Cowles, R. B. and C. Bogert. 1936. The herpetology of the Boulder Dam region (Nev., Ariz., Utah). Herpetologica 1(2):33-42.
Day, D., 1981, The Doomsday Book of Animals, Ebury Press, London. ISBN 0 85223 183 0.
Frost, Darrel R. 2000. Amphibian Species of the World: an Online Reference. Version 2.20 (1 September 2000). Electronic Database accessible at http://research.amnh.org/herpetology/amphibia/index.php. American Museum of Natural History, New York, USA.
Frost, Darrel R. 2006. Amphibian Species of the World: an Online Reference. Version 4 (17 August 2006). Electronic Database accessible at http://research.amnh.org/herpetology/amphibia/index.php. American Museum of Natural History, New York, USA.
Frost, Darrel R. 2007. Amphibian Species of the World: an Online Reference. Version 5.1 (10 October, 2007). Electronic Database accessible at http://research.amnh.org/herpetology/amphibia/index.php. American Museum of Natural History, New York, USA.
Frost et al. 2006. The amphibian tree of life. Bulletin of the American Museum of Natural History. Number 297. New York. Issued March 15, 2006.
Hekkala et al. (2011). Resurrecting an extinct species: archival DNA, taxonomy, and conservation of the Vegas Valley leopard frog. Conservation Genetics, Published online: 28 May 2011 [http://www.springerlink.com/content/b51231q85l6n3605/]. DOI: 10.1007/s10592-011-0229-6.
Hillis, D. M. 2007. Constraints in naming parts of the Tree of Life. Molecular Phylogenetics and Evolution 42:331-338.
Hillis, D. M., D. A. Chamberlain, T. P. Wilcox, and P. T. Chippindale. 2001. A new species of subterranean blind salamander (Plethodontidae : Hemidactyliini : Eurycea : Typhlomolge) from Austin, Texas, and a systematic revision of central Texas paedomorphic salamanders. Herpetologica 57:266-280.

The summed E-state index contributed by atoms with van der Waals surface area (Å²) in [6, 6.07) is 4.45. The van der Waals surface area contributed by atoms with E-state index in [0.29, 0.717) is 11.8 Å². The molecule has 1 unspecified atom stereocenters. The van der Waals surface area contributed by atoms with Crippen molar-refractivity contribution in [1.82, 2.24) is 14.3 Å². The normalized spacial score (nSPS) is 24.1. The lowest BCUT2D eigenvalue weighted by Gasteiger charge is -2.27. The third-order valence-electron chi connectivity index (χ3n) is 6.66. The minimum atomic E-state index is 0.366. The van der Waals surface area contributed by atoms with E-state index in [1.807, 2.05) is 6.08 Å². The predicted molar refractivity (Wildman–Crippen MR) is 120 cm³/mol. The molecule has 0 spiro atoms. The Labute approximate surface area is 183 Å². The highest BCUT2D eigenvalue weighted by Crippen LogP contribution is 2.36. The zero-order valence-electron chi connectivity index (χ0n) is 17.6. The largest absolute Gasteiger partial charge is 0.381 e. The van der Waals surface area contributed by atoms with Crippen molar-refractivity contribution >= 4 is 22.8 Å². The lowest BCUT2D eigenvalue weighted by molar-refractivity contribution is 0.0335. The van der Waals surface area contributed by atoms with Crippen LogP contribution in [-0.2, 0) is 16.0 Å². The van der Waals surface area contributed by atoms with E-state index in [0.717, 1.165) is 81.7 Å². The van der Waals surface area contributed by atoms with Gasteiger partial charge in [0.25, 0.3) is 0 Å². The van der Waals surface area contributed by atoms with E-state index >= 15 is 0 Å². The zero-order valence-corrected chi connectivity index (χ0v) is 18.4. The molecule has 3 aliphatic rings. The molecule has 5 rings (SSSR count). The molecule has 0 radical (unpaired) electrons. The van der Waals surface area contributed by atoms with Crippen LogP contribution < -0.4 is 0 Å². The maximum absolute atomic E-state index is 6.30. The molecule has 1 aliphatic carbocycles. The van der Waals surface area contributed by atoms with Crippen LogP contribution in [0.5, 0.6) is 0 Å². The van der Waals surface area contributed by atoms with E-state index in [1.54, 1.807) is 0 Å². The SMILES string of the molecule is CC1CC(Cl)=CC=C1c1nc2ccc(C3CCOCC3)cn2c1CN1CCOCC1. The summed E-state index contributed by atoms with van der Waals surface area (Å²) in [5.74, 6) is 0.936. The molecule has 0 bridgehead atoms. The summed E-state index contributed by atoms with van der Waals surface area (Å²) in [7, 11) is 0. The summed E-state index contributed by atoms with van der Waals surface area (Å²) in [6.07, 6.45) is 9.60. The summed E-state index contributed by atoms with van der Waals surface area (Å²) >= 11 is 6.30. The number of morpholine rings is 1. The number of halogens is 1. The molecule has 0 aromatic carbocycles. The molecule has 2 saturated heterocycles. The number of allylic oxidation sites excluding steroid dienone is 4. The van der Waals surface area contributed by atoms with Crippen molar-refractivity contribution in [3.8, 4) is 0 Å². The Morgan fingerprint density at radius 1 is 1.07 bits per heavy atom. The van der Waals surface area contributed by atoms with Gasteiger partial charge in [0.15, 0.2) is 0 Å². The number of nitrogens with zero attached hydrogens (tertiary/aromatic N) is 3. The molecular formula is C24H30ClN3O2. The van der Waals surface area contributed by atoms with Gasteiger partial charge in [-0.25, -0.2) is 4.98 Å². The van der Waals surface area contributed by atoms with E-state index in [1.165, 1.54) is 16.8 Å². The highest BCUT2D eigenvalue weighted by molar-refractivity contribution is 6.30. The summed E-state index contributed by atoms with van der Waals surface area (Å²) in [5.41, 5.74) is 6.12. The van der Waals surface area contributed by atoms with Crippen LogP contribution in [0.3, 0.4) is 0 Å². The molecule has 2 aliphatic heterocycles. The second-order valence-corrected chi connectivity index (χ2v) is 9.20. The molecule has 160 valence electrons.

Hillis, D. M., and T. P. Wilcox. 2005. Phylogeny of the New World true frogs (Rana). Molecular Phylogenetics and Evolution 34:299-314.
IUCN, Conservation International, and NatureServe. 2004. Global Amphibian Assessment. <www.globalamphibians.org>. Accessed on 15 October 2004.
Jennings, R.D., Riddle, B.R. and Bradford, D. 1995. Rediscovery of Rana onca, the relict leopard frog, in southern Nevada with comments on the systematic relationships of some leopard frogs (Rana pipiens complex) and the status of populations along the Virgin River. Unpublished report.
Jennings, R. & Hammerson, G. 2004. Rana fisheri. In: IUCN 2006. 2006 IUCN Red List of Threatened Species. <www.iucnredlist.org>. Downloaded on 10 December 2006.
Jones, F. L. and J. F. Cahlan. 1975. Water. A history of Las Vegas. Vol. 1. Las Vegas Valley Water District, Las Vegas, Nevada. ix+171 pp.
Museum of Vertebrate Zoology, University of California, Berkeley (MVZ). 2001. Museum of Vertebrate Zoology collection holdings. Berkeley, California.
Linsdale, J. M. 1940. Amphibians and reptiles of Nevada. Proceeding of the American Academy of Arts and Sciences 73(8):197-257.
Platz, J. E. 1984. Status report for Rana onca Cope. Unpublished report prepared for Office of Endangered Species, U. S. Fish and Wildlife Service, Albuquerque, New Mexico. iv+27 pp.
Ron, S. R., J. C. Santos, and D. C. Cannatella. 2006. Phylogeny of the tungara frog genus Engystomops (=Physalaemus pustulosus species group; Anura: Leptodactylidae). Molecular Phylogenetics and Evolution 39:392-403.
Santos-Barrera, G., Hammerson, G., Sredl, M. (2004). Lithobates chiricahuensis. In: IUCN (2011). IUCN Red List of Threatened Species. Version 2011.1. <www.iucnredlist.org>. Downloaded on 21 August 2011.
Stebbins, R. C. 1951. Amphibians of western North America. University of California Press, Berkeley, California. ix+539 pp.
Stebbins, R. C. 1985. A field guide to western reptiles and amphibians. Houghton Mifflin Co., Boston, MA.. Mild. Nat. 77:323-355.
Stejneger, L. 1893. Annotated list of the reptiles and batrachians collected by the Death Valley Expedition in 1891, with descriptions of new species. North American Fauna 7: 159-228.
Van Denburgh, J. and J. R. Slevin. 1921. A list of the amphibians and reptiles of Nevada, with notes on the species in the collection of the Academy. Proceedings of the California Academy of Sciences, 4th ser., 11(2): 27-38.
Wright, A.H. and Wright, A.A. 1949. Handbook of frogs and toads of the United States and Canada, third Edition. Comstock Publishing Company, Inc, Ithaca, New York, USA.
|Citation:||Maas, P.H.J. (2011). Vegas Valley Leopard Frog - Rana fisheri. In: TSEW (). The Sixth Extinction Website. <http://www.petermaas.nl/extinct>. Downloaded on .|
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|Updated:||21 August 2011|